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A simple guide for port forwarding Kubernetes resources

alex_barashkov profile image Alex Barashkov ・3 min read

Kubernetes changes the way how people deploy, orchestrate, and build their infrastructures. In this article, we will learn the simplest way of accessing your internal Kubernetes resources from your local machine.

πŸ’Ό Use case

You deployed PostgreSQL to your cluster, and you don't want to expose it publicly, but want to make some queries and access DB.

πŸŽ‰ Solution

Use Kubernetes native port-forwarding functionality. Specific Kubernetes API allows creating a tunnel from your cluster resource to your localhost over a single HTTP connection. As a result, you can access at your localhost 5432 port PostgreSQL from your Kubernetes cluster.

You could do it with kubectl,

kubectl port-forward -n default deployment/postgres 8432:5432

or you could use very simple open-source GUI – Kube Forwarder. Having CLI tool is excellent, but it does not have a few essential features

  • Auto-reconnect(if your connection is not so stable, you will have manually rerun the command)
  • Auto-complete(you always need to keep in mind names of your services, namespaces, I had some hints in notes)
  • Multiple cluster support (switch context each time you want to forward something is not a great experience as well)

So keeping that in mind we developed Kube Forwarder – easy to use Kubernetes port-forwarding manager.

Other important features we have:

  • Auto-import of kube config clusters
  • Import/Export all bookmarked clusters and resources(works well for sharing it with the team)
  • Forward multiple services at the same time
  • Zero native dependencies (works without kubectl CLI)

How to forward resources with Kube Forwarder❓

It's very simple three steps process if you do it first time –

  • Add a cluster configuration
  • Find resource you want to forward
  • Start forwarding

Add a cluster configuration

If you already have kubeconfig file, Kube Forwarder will suggest you to import clusters you have:

We also have other options:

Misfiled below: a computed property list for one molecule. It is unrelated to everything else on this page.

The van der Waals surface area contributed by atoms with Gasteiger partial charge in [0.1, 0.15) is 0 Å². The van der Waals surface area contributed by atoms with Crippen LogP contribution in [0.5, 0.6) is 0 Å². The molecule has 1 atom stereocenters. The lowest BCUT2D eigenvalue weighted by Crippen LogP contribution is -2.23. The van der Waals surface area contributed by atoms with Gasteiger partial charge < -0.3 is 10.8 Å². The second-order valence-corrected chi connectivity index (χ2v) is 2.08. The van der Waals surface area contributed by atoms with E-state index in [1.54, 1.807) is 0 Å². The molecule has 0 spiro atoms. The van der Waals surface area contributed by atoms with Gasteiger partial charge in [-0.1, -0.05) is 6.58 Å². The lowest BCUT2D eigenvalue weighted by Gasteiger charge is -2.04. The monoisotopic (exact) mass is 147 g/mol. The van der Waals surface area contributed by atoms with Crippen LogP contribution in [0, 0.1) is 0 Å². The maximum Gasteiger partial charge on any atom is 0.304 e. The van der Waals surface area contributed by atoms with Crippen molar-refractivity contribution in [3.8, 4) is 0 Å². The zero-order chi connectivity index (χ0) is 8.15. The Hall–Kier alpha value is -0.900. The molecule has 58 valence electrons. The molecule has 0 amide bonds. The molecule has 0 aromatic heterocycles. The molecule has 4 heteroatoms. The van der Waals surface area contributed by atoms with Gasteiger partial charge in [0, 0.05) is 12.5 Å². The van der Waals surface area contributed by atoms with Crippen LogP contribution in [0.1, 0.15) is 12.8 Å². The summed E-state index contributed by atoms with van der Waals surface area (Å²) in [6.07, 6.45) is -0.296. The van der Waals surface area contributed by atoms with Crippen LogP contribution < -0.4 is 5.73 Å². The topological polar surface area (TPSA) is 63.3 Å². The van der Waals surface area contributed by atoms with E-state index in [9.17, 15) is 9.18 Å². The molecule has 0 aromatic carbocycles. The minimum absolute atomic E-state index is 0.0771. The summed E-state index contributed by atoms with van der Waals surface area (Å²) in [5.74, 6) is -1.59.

• Add clusters by choosing one or multiple files
  • Paste your config as a plain text. It could be useful if you created a new cluster and want to get access to some deployments
  • Restore the configuration from Kube Forwarder JSON. Useful when you as a devops want to prepare easy to use forwarding for your dev team who are not well familiar with Kubernetes.

Find the resource you want to forward

Kube Forwarder has autocomplete by namespaces, pods, deployments, so it makes the process of adding a new resource for forwarding very simple.

Set as a local port - port from your local machine and resource port – the port where your app launched. Other fields I think don't need extra clarification.
Once you added the resource - press "Play" button and access your service from your local machine.

πŸ™ We're looking for your feedback

We believe that apps like this could make you more productive and attract more people to start using Kubernetes. Let us know what do you think about the app and your ideas how could we make it better.

We built the app with Electron, so it works well on macOS, Windows and Linux.

Github - ⭐ https://github.com/pixel-point/kube-forwarder

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Discussion

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Hi,

After installing the app using the AppImage file on Debian10, the app won't open.

Could I get some help in getting it to work or to uninstall it?

Thanks.

 

Looks like a pretty helpful addition to the k8s ecosystem - nice job Alex!

 
 

Biggest bonus of this that popped out to me was auto-reconnecting if for connections. That's one of the most frustrating things about port forwarding. Will definitely check it out!

 

Yep, that was one of the major pain points we wanted to get rid off.